Golisano Stays, Opponents Criticize "Stunt"
Rochester, NY – Billionaire third-party candidate B. Thomas Golisano said Sunday he was staying in New York's race for governor, ending days of speculation that he might quit and endorse Democratic challenger H. Carl McCall.
Golisano made his announcement during a paid, two-minute address broadcast Sunday night. "A vote for me is not wasted. I have been and still am a candidate for governor," he said.
Speculation about Golisano's intentions began on Thursday when his campaign cut back TV advertising. Since then, his campaign had been sending mixed signals. The businessman ordered his pollster, John Zogby, on Saturday to begin checking on how the race might change if he pulled out and researched the legality of endorsing McCall.
Immediately after his taped message, Golisano appeared before about two dozen supporters at his Rochester headquarters. He said McCall had asked him several days ago for his support.
"I thought about it for quite awhile," Golisano said. The billionaire said McCall is "part of the system ... and we need to change it."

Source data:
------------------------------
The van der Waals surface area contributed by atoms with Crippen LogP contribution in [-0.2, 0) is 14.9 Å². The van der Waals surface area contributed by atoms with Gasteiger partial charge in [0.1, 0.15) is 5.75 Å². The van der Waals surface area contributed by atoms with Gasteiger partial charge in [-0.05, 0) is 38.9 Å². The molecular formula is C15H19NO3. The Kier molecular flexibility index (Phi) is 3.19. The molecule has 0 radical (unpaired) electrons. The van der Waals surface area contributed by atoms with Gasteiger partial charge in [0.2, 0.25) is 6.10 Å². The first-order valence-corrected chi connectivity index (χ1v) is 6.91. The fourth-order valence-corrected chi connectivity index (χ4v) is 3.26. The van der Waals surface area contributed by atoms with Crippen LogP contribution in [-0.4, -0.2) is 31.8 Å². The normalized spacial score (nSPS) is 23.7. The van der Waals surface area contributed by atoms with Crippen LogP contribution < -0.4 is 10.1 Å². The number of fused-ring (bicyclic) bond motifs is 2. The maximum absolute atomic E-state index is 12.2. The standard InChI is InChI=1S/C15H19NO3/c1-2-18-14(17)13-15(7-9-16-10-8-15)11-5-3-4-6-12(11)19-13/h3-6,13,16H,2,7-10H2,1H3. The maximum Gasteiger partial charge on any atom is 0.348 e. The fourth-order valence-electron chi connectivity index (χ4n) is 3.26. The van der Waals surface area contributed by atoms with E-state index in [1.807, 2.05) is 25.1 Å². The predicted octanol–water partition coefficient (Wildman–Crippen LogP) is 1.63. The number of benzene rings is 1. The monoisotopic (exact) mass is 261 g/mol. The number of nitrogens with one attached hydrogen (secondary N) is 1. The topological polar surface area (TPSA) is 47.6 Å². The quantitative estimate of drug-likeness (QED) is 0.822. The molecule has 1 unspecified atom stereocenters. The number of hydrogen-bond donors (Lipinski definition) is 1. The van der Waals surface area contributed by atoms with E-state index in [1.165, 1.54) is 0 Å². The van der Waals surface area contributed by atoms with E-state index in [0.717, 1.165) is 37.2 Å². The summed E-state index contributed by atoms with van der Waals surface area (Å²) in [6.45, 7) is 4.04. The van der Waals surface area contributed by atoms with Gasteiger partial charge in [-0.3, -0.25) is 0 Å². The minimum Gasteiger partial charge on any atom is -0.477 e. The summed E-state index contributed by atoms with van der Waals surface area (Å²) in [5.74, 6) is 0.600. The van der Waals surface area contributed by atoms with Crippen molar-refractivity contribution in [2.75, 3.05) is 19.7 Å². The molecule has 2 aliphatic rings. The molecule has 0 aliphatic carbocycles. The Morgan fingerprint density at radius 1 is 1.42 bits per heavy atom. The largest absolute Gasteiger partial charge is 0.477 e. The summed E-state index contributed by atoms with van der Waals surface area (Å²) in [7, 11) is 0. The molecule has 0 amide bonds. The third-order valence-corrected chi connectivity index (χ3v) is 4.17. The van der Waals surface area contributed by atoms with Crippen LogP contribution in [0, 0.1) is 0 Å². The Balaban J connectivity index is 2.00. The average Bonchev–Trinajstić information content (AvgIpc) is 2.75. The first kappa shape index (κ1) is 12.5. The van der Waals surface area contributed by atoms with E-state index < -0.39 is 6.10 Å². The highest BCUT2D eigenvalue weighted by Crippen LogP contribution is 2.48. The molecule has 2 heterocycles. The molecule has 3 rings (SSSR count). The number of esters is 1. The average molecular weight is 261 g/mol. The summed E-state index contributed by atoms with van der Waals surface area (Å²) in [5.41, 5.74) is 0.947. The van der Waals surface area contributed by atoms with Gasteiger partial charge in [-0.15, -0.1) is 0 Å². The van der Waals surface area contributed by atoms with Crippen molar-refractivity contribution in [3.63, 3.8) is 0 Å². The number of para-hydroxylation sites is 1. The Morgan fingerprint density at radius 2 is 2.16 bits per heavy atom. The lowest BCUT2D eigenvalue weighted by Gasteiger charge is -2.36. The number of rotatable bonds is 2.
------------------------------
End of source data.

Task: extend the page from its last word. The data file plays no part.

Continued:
Recent polls have shown incumbent Gov. George Pataki with double-digits leads over McCall, the state comptroller, with Golisano trailing in third place.
"This was a publicity stunt from a failing campaign," said McCall spokesman Steven Greenberg. "Carl McCall is the clear choice to beat George Pataki."
Pataki aides had maintained they didn't care what Golisano did. Pataki spokesman Michael McKeon said if Golisano quit the race, more of his support might go to McCall, but a good chunk would also go to Pataki.
"Tom Golisano's strange campaign is ending on a stranger note," said Pataki campaign manager Adam Stoll. "New Yorkers know and trust Governor Pataki's experienced leadership and will overwhelmingly re-elect him on Tuesday."
A poll from the Marist College Institute for Public Opinion released on Wednesday had Pataki leading McCall, 47 percent to 27 percent, with Golisano at 17 percent. With Golisano out of the race, Pataki led McCall, 54 percent to 33 percent, according to the Marist pollsters.
Golisano is making his third run for governor as the candidate of the Independence Party. As of October 25, he had spent more than $54 million on his self-financed campaign.